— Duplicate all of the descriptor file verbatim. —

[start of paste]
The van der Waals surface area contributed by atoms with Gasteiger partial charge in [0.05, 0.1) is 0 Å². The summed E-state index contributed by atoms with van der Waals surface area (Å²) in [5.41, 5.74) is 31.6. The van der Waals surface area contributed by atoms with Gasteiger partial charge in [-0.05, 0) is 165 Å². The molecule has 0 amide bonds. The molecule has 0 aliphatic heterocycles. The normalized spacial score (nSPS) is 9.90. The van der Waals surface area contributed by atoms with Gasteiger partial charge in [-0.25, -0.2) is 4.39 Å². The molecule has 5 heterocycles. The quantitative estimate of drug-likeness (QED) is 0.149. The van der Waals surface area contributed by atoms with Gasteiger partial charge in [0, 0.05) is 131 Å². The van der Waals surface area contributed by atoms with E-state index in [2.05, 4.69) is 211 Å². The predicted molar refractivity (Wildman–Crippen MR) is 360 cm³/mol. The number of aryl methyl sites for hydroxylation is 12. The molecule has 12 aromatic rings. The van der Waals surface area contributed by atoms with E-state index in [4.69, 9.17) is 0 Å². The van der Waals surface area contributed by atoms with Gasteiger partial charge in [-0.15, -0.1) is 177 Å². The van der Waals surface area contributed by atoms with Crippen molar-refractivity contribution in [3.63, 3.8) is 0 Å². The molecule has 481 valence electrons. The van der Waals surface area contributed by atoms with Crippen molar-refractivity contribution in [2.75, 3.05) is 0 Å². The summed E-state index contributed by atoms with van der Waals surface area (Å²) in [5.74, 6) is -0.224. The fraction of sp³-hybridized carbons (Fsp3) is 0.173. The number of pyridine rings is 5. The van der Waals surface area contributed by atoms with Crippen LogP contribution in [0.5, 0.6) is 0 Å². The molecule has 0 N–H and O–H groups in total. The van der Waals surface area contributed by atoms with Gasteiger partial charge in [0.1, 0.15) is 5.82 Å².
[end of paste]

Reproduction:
The van der Waals surface area contributed by atoms with Gasteiger partial charge in [0.05, 0.1) is 0 Å². The summed E-state index contributed by atoms with van der Waals surface area (Å²) in [5.41, 5.74) is 31.6. The van der Waals surface area contributed by atoms with Gasteiger partial charge in [-0.05, 0) is 165 Å². The molecule has 0 amide bonds. The molecule has 0 aliphatic heterocycles. The normalized spacial score (nSPS) is 9.90. The van der Waals surface area contributed by atoms with Gasteiger partial charge in [-0.25, -0.2) is 4.39 Å². The molecule has 5 heterocycles. The quantitative estimate of drug-likeness (QED) is 0.149. The van der Waals surface area contributed by atoms with Gasteiger partial charge in [0, 0.05) is 131 Å². The van der Waals surface area contributed by atoms with E-state index in [2.05, 4.69) is 211 Å². The predicted molar refractivity (Wildman–Crippen MR) is 360 cm³/mol. The number of aryl methyl sites for hydroxylation is 12. The molecule has 12 aromatic rings. The van der Waals surface area contributed by atoms with E-state index in [4.69, 9.17) is 0 Å². The van der Waals surface area contributed by atoms with Gasteiger partial charge in [-0.15, -0.1) is 177 Å². The van der Waals surface area contributed by atoms with Crippen molar-refractivity contribution in [3.63, 3.8) is 0 Å². The molecule has 481 valence electrons. The van der Waals surface area contributed by atoms with Crippen molar-refractivity contribution in [2.75, 3.05) is 0 Å². The summed E-state index contributed by atoms with van der Waals surface area (Å²) in [5.74, 6) is -0.224. The fraction of sp³-hybridized carbons (Fsp3) is 0.173. The number of pyridine rings is 5. The van der Waals surface area contributed by atoms with Crippen LogP contribution in [0.5, 0.6) is 0 Å². The molecule has 0 N–H and O–H groups in total. The van der Waals surface area contributed by atoms with Gasteiger partial charge in [0.1, 0.15) is 5.82 Å².